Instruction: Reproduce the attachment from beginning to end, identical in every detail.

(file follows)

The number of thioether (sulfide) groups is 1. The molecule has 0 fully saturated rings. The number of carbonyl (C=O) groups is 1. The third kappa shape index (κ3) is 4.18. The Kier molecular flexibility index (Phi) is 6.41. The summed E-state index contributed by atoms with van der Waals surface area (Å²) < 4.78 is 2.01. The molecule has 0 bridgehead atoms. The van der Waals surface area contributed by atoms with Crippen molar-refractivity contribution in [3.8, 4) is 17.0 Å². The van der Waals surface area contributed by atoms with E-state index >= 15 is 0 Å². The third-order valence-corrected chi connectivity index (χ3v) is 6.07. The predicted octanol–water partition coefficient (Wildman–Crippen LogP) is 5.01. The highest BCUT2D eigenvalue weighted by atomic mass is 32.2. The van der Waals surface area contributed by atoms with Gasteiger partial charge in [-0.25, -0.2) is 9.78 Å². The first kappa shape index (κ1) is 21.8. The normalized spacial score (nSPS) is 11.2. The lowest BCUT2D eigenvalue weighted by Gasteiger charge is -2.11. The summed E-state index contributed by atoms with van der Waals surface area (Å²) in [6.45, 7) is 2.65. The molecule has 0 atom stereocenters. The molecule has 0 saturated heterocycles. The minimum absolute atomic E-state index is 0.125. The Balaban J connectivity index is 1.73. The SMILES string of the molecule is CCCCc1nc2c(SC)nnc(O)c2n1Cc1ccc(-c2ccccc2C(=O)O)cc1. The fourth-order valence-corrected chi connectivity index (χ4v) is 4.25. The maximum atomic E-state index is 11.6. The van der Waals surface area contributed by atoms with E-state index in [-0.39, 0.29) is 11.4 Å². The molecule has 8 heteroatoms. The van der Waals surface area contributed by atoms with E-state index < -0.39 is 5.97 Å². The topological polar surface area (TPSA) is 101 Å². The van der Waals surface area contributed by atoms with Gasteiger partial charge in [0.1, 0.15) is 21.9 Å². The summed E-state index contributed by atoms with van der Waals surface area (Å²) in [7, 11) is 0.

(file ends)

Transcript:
The number of thioether (sulfide) groups is 1. The molecule has 0 fully saturated rings. The number of carbonyl (C=O) groups is 1. The third kappa shape index (κ3) is 4.18. The Kier molecular flexibility index (Phi) is 6.41. The summed E-state index contributed by atoms with van der Waals surface area (Å²) < 4.78 is 2.01. The molecule has 0 bridgehead atoms. The van der Waals surface area contributed by atoms with Crippen molar-refractivity contribution in [3.8, 4) is 17.0 Å². The van der Waals surface area contributed by atoms with E-state index >= 15 is 0 Å². The third-order valence-corrected chi connectivity index (χ3v) is 6.07. The predicted octanol–water partition coefficient (Wildman–Crippen LogP) is 5.01. The highest BCUT2D eigenvalue weighted by atomic mass is 32.2. The van der Waals surface area contributed by atoms with Gasteiger partial charge in [-0.25, -0.2) is 9.78 Å². The first kappa shape index (κ1) is 21.8. The normalized spacial score (nSPS) is 11.2. The lowest BCUT2D eigenvalue weighted by Gasteiger charge is -2.11. The summed E-state index contributed by atoms with van der Waals surface area (Å²) in [6.45, 7) is 2.65. The molecule has 0 atom stereocenters. The molecule has 0 saturated heterocycles. The minimum absolute atomic E-state index is 0.125. The Balaban J connectivity index is 1.73. The SMILES string of the molecule is CCCCc1nc2c(SC)nnc(O)c2n1Cc1ccc(-c2ccccc2C(=O)O)cc1. The fourth-order valence-corrected chi connectivity index (χ4v) is 4.25. The maximum atomic E-state index is 11.6. The van der Waals surface area contributed by atoms with E-state index in [-0.39, 0.29) is 11.4 Å². The molecule has 8 heteroatoms. The van der Waals surface area contributed by atoms with E-state index < -0.39 is 5.97 Å². The topological polar surface area (TPSA) is 101 Å². The van der Waals surface area contributed by atoms with Gasteiger partial charge in [0.1, 0.15) is 21.9 Å². The summed E-state index contributed by atoms with van der Waals surface area (Å²) in [7, 11) is 0.